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|Title:||Nanocarbons for biology and medicine : sensing, imaging, and drug delivery||Authors:||Panwar, Nishtha
Soehartono, Alana Mauluidy
Chan, Kok Ken
|Keywords:||Engineering::Electrical and electronic engineering||Issue Date:||2019||Source:||Panwar, N., Soehartono, A. M., Chan, K. K., Zeng, S., Xu, G., Qu, J., ... Chen, X. (2019). Nanocarbons for biology and medicine : sensing, imaging, and drug delivery. Chemical Reviews, 119(16), 9559-9656. doi:10.1021/acs.chemrev.9b00099||Journal:||Chemical Reviews||Abstract:||Nanocarbons with different dimensions (e.g., 0D fullerenes and carbon nanodots, 1D carbon nanotubes and graphene nanoribbons, 2D graphene and graphene oxides, and 3D nanodiamonds) have attracted enormous interest for applications ranging from electronics, optoelectronics, and photovoltaics to sensing, bioimaging, and therapeutics due to their unique physical and chemical properties. Among them, nanocarbon-based theranostics (i.e., therapeutics and diagnostics) is one of the most intensively studied applications, as these nanocarbon materials serve as excellent biosensors, versatile drug/gene carriers for specific targeting in vivo, effective photothermal nanoagents for cancer therapy, and promising fluorescent nanolabels for cell and tissue imaging. This review provides a systematic overview of the latest theranostic applications of nanocarbon materials with a comprehensive comparison of the characteristics of different nanocarbon materials and their influences on theranostic applications. We first introduce the different carbon allotropes that can be used for theranostic applications with their respective preparation and surface functionalization approaches as well as their physical and chemical properties. Theranostic applications are described separately for both in vitro and in vivo systems by highlighting the protocols and the studied biosystems, followed by the toxicity and biodegradability implications. Finally, this review outlines the design considerations for nanocarbon materials as the key unifying themes that will serve as a foundational first principle for researchers to study, investigate, and generate effective, biocompatible, and nontoxic nanocarbon materials-based models for cancer theranostics applications. Finally, we summarize the review with an outlook on the challenges and novel theranostic protocols using nanocarbon materials for hard-to-treat cancers and other diseases. This review intends to present a comprehensive guideline for researchers in nanotechnology and biomedicine on the selection strategy of nanocarbon materials according to their specific requirements.||URI:||https://hdl.handle.net/10356/138337||ISSN:||1520-6890||DOI:||10.1021/acs.chemrev.9b00099||Rights:||This document is the Accepted Manuscript version of a Published Work that appeared in final form in Chemical Reviews, copyright © American Chemical Society after peer review and technical editing by the publisher. To access the final edited and published work see https://doi.org/10.1021/acs.chemrev.9b00099||Fulltext Permission:||open||Fulltext Availability:||With Fulltext|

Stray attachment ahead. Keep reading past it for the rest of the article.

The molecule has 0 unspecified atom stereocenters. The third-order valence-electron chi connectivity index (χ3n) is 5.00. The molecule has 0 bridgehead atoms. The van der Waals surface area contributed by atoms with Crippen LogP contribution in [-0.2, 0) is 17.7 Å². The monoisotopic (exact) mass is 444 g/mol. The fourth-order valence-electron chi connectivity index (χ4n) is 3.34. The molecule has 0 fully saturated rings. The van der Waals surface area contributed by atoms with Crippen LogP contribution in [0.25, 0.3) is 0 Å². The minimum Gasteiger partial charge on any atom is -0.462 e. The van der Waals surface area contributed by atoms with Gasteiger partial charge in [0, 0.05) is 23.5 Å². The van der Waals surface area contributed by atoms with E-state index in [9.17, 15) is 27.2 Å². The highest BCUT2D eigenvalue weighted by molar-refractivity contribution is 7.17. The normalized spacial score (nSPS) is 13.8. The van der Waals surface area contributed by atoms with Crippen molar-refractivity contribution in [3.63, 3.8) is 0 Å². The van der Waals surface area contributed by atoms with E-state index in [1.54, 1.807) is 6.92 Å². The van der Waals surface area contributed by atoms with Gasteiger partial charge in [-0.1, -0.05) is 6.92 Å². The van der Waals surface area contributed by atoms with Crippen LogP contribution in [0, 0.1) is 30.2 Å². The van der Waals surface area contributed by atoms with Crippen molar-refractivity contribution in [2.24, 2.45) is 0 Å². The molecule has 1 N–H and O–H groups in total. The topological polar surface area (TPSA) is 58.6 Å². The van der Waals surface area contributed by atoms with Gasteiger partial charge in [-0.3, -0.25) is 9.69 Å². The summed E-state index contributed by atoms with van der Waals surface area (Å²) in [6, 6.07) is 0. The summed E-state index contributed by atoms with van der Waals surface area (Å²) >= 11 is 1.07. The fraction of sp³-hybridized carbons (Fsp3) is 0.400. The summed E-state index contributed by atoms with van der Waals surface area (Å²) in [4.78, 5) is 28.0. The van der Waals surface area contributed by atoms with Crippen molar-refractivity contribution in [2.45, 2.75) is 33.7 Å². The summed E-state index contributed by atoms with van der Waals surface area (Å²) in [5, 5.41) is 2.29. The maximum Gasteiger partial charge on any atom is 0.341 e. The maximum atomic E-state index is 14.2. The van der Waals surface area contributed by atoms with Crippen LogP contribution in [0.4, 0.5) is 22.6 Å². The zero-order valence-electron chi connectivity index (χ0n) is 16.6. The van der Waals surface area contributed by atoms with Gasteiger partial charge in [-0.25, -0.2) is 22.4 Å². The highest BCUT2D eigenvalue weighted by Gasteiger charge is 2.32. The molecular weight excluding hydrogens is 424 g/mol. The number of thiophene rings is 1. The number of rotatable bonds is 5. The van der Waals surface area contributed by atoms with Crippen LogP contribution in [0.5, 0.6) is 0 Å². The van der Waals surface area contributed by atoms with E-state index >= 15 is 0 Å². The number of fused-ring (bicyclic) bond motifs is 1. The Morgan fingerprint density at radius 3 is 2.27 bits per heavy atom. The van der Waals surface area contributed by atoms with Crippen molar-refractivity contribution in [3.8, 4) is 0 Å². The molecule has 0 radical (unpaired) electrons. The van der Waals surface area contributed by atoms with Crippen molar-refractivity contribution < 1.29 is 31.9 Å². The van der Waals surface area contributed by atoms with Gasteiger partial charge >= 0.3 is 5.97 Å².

|Appears in Collections:||EEE Journal Articles|
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